Unpatched MS Word Flaw Could Allow Hackers to Infect Your Computer

Cybersecurity researchers have revealed an unpatched logical flaw in Microsoft Office 2016 and older versions that could allow an attacker to embed malicious code inside a document file, tricking users into running malware onto their computers.

Discovered by researchers at Cymulate, the bug abuses the ‘Online Video‘ option in Word documents, a feature that allows users to embedded an online video with a link to YouTube, as shown.

When a user adds an online video link to an MS Word document, the Online Video feature automatically generates an HTML embed script, which is executed when the thumbnail inside the document is clicked by the viewer.

Researchers decided to go public with their findings three months after Microsoft refused to acknowledge the reported issue as a security vulnerability.

How Does the New MS Word Attack Works?

Since the Word Doc files (.docx) are actually zip packages of its media and configuration files, it can easily be opened and edited.

microsoft office online video hack

According to the researchers, the configuration file called ‘document.xml,’ which is a default XML file used by Word and contains the generated embedded-video code, can be edited to replace the current video iFrame code with any HTML or javascript code that would run in the background.

In simple words, an attacker can exploit the bug by replacing the actual YouTube video with a malicious one that would get executed by the Internet Explorer Download Manager.

“Inside the .xml file, look for the embeddedHtml parameter (under WebVideoPr) which contains the Youtube iframe code,” the researchers said.

“Save the changes in the document.xml file, update the docx package with the modified XML and open the document. No security warning is presented while opening this document with Microsoft Word.”

 

Video Demonstration: MS Word Online Video Flaw

To prove the extent of the vulnerability, Cymulate researchers created a proof-of-concept attack, demonstrating how a maliciously crafted document with an embed video, which if clicked, would prompt user to run an embedded executable (as a blob of a base64)–without downloading anything from the internet or displaying any security warning when the victim clicks on the video thumbnail.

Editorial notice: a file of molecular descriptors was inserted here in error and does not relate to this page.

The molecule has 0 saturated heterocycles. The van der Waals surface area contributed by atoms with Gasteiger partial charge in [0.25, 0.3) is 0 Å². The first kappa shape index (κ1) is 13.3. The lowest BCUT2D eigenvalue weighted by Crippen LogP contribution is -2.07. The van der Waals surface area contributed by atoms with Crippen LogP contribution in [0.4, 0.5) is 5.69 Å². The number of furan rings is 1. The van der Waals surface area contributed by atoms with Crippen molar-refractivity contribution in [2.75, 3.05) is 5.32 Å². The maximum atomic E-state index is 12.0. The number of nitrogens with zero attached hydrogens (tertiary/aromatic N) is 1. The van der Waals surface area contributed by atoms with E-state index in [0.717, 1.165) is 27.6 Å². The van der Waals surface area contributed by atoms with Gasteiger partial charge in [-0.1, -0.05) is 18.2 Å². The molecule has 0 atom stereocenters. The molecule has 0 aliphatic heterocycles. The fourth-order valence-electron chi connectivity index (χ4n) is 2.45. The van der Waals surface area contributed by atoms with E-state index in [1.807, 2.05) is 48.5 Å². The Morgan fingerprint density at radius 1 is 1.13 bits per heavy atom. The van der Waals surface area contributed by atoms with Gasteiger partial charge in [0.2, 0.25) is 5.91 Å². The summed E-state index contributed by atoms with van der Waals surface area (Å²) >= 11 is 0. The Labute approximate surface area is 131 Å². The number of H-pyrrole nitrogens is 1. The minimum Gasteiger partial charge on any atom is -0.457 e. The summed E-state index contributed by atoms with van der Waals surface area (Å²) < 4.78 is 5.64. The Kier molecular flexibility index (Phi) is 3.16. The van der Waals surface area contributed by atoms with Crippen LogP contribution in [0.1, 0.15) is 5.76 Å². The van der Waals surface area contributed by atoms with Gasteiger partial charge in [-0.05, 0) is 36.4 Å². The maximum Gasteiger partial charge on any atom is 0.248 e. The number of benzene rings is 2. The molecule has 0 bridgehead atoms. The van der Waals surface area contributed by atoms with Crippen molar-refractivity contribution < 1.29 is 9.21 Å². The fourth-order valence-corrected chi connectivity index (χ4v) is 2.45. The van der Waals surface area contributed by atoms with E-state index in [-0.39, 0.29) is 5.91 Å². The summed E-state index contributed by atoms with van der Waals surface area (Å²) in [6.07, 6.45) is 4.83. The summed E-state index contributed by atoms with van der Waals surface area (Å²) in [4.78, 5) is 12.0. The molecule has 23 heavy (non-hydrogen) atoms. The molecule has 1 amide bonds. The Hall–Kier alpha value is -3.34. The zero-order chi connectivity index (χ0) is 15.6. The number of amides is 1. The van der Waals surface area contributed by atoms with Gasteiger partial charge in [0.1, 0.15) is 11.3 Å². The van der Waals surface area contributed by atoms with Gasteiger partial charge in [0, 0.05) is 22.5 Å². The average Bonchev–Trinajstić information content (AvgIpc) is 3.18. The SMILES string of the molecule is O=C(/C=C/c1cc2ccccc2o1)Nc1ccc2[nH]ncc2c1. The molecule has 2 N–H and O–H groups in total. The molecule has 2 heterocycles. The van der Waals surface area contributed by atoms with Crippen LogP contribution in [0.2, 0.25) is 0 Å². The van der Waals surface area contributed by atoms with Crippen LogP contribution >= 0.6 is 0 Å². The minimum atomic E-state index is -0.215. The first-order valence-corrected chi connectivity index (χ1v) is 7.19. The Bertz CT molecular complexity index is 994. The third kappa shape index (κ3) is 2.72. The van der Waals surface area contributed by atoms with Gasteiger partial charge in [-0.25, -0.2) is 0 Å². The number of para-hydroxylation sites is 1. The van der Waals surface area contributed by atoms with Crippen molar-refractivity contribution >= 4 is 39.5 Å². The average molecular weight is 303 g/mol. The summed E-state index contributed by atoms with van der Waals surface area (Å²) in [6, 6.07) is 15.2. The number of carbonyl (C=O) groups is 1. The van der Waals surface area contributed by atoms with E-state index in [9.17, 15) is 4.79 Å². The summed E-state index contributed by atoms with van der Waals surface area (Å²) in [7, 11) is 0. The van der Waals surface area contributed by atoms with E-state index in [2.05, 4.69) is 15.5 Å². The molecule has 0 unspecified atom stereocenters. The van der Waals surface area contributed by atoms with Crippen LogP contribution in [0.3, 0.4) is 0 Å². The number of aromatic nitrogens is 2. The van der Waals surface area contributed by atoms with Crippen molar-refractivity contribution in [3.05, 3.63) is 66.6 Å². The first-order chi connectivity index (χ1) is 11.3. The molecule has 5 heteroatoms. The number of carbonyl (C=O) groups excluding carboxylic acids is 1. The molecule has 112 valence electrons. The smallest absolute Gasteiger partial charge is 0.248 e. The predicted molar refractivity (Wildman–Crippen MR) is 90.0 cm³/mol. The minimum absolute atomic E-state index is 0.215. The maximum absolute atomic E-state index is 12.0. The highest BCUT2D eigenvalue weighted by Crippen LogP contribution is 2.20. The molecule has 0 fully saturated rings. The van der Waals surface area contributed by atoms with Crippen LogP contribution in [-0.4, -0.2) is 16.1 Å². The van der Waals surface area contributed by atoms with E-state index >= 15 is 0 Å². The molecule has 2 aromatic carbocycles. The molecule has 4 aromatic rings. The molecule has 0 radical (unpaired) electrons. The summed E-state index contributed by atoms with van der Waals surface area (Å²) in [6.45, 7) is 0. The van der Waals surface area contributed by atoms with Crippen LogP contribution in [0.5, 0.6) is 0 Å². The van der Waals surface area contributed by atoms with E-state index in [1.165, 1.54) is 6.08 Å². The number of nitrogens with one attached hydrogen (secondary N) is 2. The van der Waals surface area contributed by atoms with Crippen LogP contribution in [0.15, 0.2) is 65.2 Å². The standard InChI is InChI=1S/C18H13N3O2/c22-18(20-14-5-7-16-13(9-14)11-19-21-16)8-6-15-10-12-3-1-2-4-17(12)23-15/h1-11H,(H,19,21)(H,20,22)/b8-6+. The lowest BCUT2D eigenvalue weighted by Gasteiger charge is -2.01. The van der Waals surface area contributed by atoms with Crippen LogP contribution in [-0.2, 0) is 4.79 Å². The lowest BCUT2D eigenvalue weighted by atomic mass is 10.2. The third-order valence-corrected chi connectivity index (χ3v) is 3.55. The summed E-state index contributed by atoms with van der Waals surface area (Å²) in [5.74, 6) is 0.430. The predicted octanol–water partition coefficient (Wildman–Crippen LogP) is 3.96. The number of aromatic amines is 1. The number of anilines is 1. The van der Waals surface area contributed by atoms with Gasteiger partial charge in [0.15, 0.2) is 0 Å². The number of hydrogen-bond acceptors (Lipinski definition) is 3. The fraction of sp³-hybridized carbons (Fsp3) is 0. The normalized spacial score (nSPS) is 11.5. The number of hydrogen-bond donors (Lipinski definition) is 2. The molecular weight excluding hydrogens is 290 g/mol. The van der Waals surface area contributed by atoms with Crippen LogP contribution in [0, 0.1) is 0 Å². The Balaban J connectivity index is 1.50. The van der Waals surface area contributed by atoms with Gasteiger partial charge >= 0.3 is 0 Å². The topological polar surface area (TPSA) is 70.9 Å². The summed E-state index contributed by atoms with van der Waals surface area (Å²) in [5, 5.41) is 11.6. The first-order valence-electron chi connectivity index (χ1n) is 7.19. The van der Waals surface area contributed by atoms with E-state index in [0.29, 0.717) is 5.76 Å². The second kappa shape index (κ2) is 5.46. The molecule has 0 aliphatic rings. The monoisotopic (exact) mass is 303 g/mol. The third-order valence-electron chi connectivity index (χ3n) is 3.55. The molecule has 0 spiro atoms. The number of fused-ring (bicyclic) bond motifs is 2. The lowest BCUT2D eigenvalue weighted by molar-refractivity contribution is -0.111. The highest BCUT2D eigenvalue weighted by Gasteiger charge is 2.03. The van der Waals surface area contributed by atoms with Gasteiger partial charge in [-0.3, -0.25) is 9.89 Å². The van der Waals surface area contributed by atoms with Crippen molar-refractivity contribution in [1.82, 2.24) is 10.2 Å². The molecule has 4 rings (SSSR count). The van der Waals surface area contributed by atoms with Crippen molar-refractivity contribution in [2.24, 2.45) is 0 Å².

cybersecurity html code

The hack requires an attacker to convince victims into opening a document and then clicking on an embedded video link.

Cymulate researchers responsibly reported this bug, which impacts all users with MS Office 2016 and older versions of the productivity suite, three months ago to Microsoft, but the company refused to acknowledge it as a security vulnerability.

Apparently, Microsoft has no plans to fix the issue and says its software is “properly interpreting HTML as designed.”

Meanwhile, researchers recommended enterprise administrators to block Word documents containing the embedded video tag: “embeddedHtml” in the Document.xml file, and end users are advised not to open uninvited email attachments from unknown or suspicious sources.

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Hacker Discloses New Windows Zero-Day Exploit On Twitter

A security researcher with Twitter alias SandboxEscaper—who two months ago publicly dropped a zero-day exploit for Microsoft Windows Task Scheduler—has yesterday released another proof-of-concept exploit for a new Windows zero-day vulnerability.

SandboxEscaper posted a link to a Github page hosting a proof-of-concept (PoC) exploit for the vulnerability that appears to be a privilege escalation flaw residing in Microsoft Data Sharing (dssvc.dll).

The Data Sharing Service is a local service that runs as LocalSystem account with extensive privileges and provides data brokering between applications.

The flaw could allow a low-privileged attacker to elevate their privileges on a target system, though the PoC exploit code (deletebug.exe) released by the researcher only allows a low privileged user to delete critical system files—that otherwise would only be possible via admin level privileges.

“Not the same bug I posted a while back, this doesn’t write garbage to files but actually deletes them.. meaning you can delete application dll’s and hope they go look for them in user write-able locations. Or delete stuff used by system services c:\windows\temp and hijack them,” the researcher wrote.